I'm also pretty sure that this phenomenon isn't about Palin or her politics, for that matter. Rather, I think our reaction to Palin reveals some surprising things about us, and our true feelings about diversity, that fly in the face of conventional wisdom.
To be specific, we do an awful lot of talking about how far we've come in terms of our acceptance of diversity, but our behavior indicates otherwise. To be even more specific, we seem to be terrified of powerful, women leaders who don't think and behave the way we would like them to.
Now, when I consult with companies and executives, I look for disconnects between perception and reality. And I've got to tell you, this sure looks like the mother of all disconnects, to me. Furthermore, it probably has some far-reaching implications in the business world.
So what's the evidence for all this? Well, there's no denying the woman's star quality, her charisma, her ability to electrify people and galvanize a nation-wide movement, i.e. the Tea Party. As Pat Buchanan said almost two years ago:
"When [Sarah Palin] was picked as Governor of Alaska about 18 months in, she came down to St. Paul and she was a national sensation. She had something in terms of authenticity, guts, her accomplishments up there against the establishment as a young woman and a governor, raising a family, doing all these things at once.And yet, she's been broadly attacked with vitriolic hatred, for example:
"The country fell in love with her. She terrified the Democratic party, Biden was wailing maybe they should have picked Hillary. She had something in those two weeks and demonstrated it. No other political figure, man or woman in either party, could have done."
- According to Carl Bernstein, "She's a demagogue. She's ignorant. She's a flake ... [McCain] committed an almost unpatriotic act in picking Sarah Palin because she's manifestly unqualified for high office." That's just one of thousands of attacks on Palin in the media, not to mention the millions in the comment sections.
- Palin's early interviews with ABC's Charles Gibson and CBS's Katie Couric were labeled train-wrecks, which they probably were, but far-too many people ridiculed her or attacked her intelligence when the real issue was that the McCain campaign did a terrible job of preparing her for the national stage.
- She was labeled an "idiot" and "stupid" for writing notes on her hand before a Tea Party Convention speech. Why, I don't know. I use notes for every speech I give.
So, why do they do it? Why the disconnect? Simple. Our behavior doesn't match our words because, in reality, we're not as forward-thinking or accepting of diversity as we say we are. Here's What Our Reaction to Sarah Palin Reveals About Us:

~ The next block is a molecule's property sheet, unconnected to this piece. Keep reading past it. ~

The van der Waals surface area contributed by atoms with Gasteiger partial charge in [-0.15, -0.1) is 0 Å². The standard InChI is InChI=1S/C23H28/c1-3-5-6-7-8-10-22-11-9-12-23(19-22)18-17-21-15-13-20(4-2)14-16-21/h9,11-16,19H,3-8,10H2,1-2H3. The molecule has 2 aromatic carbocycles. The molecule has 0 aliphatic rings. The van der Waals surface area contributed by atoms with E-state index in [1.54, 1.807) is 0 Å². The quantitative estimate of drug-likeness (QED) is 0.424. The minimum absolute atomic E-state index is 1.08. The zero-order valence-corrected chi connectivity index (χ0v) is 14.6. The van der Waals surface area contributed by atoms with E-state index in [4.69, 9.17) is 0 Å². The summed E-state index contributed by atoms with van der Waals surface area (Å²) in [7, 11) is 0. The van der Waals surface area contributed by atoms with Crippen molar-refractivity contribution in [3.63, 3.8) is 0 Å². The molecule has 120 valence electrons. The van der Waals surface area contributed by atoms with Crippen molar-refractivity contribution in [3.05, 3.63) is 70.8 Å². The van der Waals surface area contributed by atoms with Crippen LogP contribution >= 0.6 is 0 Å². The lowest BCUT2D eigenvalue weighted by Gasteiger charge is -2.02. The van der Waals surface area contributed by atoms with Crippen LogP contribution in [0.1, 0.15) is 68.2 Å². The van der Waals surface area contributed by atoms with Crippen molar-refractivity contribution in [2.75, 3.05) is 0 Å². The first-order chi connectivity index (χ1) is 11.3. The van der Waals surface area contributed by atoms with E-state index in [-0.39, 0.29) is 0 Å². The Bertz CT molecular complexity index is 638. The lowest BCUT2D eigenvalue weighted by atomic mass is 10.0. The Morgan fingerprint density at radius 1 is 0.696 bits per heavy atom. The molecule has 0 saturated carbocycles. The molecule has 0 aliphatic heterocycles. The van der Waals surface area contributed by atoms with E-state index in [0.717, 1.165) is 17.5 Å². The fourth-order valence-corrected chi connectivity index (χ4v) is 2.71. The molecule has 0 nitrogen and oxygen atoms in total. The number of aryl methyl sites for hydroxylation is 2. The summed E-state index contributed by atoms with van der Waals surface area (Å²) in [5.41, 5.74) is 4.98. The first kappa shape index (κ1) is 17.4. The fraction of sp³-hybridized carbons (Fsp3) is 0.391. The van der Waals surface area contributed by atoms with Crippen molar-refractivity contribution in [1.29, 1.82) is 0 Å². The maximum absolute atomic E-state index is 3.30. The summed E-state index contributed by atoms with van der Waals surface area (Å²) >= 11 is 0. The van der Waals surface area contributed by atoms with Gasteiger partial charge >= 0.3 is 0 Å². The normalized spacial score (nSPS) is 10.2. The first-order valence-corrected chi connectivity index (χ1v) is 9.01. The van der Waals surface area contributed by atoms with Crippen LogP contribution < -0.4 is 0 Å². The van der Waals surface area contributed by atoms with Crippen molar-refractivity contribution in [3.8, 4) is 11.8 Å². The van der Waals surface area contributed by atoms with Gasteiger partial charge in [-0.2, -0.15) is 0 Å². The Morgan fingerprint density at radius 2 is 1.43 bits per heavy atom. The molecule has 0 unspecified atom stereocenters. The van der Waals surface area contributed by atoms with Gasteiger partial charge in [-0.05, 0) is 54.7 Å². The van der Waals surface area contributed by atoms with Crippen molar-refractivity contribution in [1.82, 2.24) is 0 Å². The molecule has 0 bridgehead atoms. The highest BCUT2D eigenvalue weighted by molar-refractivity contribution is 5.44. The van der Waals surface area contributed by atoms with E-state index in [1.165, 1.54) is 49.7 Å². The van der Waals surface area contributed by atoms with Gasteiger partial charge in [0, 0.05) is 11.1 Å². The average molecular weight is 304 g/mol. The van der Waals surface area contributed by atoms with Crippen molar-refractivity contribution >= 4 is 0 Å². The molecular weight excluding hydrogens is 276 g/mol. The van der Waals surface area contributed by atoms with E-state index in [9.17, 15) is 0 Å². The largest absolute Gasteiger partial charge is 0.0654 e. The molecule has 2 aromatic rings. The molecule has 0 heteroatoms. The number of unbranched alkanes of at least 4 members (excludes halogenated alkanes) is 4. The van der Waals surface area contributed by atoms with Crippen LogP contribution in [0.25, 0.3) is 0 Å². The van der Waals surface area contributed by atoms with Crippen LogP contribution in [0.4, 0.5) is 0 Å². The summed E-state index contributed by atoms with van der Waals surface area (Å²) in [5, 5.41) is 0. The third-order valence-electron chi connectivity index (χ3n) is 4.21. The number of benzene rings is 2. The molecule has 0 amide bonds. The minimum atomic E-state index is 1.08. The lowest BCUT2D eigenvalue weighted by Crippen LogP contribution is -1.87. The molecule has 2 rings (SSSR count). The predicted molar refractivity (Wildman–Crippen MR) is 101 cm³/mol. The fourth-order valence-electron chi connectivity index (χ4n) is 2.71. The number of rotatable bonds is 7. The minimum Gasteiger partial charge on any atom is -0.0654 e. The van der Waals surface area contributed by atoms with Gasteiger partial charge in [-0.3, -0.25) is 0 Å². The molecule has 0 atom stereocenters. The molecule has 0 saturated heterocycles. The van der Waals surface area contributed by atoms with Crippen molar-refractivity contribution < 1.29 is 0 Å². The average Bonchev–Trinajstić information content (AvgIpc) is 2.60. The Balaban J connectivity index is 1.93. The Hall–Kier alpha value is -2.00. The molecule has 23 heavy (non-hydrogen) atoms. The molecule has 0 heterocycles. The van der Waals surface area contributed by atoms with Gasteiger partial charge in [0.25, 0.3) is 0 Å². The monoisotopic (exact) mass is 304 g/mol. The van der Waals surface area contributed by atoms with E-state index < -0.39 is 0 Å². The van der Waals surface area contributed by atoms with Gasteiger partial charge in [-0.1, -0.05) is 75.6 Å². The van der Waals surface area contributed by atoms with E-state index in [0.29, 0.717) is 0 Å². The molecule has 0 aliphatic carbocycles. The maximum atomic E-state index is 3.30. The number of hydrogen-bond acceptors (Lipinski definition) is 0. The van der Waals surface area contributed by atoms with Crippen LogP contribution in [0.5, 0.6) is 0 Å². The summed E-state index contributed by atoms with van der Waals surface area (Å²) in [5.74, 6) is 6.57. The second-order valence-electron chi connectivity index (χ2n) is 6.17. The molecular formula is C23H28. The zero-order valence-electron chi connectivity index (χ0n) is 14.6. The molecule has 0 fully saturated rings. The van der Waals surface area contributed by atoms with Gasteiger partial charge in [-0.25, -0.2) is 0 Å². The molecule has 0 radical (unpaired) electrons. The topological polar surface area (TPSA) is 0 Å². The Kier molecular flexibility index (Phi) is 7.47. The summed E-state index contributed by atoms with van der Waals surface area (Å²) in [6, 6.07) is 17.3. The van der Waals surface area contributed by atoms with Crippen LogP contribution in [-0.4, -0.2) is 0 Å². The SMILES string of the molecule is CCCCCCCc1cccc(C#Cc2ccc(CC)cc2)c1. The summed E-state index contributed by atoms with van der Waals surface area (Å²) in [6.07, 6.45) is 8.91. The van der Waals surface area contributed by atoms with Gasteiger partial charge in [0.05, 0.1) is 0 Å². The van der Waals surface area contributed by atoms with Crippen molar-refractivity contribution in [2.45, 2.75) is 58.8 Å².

- We're a "do as I say, not as I do" culture. We tell our children you can't tell a book by its cover, we say everyone's created equally, but when it comes to walking the talk, we balk. Palin's beautiful, not very sophisticated, and not particularly eloquent with her words. How do we read that? Dumb bimbo.
- We're threatened by powerful women. Look, I'm no shrink, so don't expect me to explain why that is. Of course I have some theories, but why bother; the evidence speaks for itself. Anger comes from fear, period. I don't even think politics has anything to do with it. The same issues may have been in play in Hilary Clinton's 2008 campaign.
- We love knocking leaders off pedestals almost as much as we love hoisting them up there in the first place. Our obsession with creating cultural icons or heroes and enjoying watching them turn into train-wrecks is exactly the same thing children do with their parents. That's right, reality television appeals to the child in us.
- America's silent majority is alive and well. People seem to either love Palin or hate her, and the split is perhaps 50-50, but you'd never know it from the media, the blogosphere, or hanging out on either coast or in big cities. Even in the information age, when we think we're all connected, the silent majority remains largely silent.
- Our gadget-crazed sound-bite culture is taking us in the wrong direction. It seems to enhance the "judging a book by its cover" effect because, these days, we rarely take the time to actually look under the hood to see what's really going on. How can we when we'd much rather enjoy the distraction of a shiny object, i.e. a sound-bite, email, text, or tweet.
Now you know what I think. What do you think? Is there a disconnect between the way we talk about diversity and how we really feel about powerful women leaders? If so, why do you think that's the case?
Also check out:
- 10 Leadership Lessons From Machiavelli
- Leadership Lessons From the Giffords Shooting in Tuscon
- 10 Leadership Lessons From Food Network Chefs
Image: sskennel via Flickr